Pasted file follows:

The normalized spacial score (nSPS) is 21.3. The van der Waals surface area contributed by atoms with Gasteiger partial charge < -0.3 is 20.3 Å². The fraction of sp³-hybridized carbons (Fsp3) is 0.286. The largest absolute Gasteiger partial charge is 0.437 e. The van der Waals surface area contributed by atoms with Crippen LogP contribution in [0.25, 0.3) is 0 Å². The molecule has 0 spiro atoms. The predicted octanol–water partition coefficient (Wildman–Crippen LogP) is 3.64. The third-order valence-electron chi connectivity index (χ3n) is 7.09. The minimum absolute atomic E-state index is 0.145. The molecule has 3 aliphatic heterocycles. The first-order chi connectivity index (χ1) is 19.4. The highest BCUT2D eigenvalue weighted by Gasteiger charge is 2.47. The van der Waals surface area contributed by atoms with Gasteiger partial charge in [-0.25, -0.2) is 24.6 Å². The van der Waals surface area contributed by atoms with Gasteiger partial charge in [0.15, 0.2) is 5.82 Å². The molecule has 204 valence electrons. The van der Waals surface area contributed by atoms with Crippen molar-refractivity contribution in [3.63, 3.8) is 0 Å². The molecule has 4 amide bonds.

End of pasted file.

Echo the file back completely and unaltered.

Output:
The normalized spacial score (nSPS) is 21.3. The van der Waals surface area contributed by atoms with Gasteiger partial charge < -0.3 is 20.3 Å². The fraction of sp³-hybridized carbons (Fsp3) is 0.286. The largest absolute Gasteiger partial charge is 0.437 e. The van der Waals surface area contributed by atoms with Crippen LogP contribution in [0.25, 0.3) is 0 Å². The molecule has 0 spiro atoms. The predicted octanol–water partition coefficient (Wildman–Crippen LogP) is 3.64. The third-order valence-electron chi connectivity index (χ3n) is 7.09. The minimum absolute atomic E-state index is 0.145. The molecule has 3 aliphatic heterocycles. The first-order chi connectivity index (χ1) is 19.4. The highest BCUT2D eigenvalue weighted by Gasteiger charge is 2.47. The van der Waals surface area contributed by atoms with Gasteiger partial charge in [-0.25, -0.2) is 24.6 Å². The van der Waals surface area contributed by atoms with Gasteiger partial charge in [0.15, 0.2) is 5.82 Å². The molecule has 204 valence electrons. The van der Waals surface area contributed by atoms with Crippen molar-refractivity contribution in [3.63, 3.8) is 0 Å². The molecule has 4 amide bonds.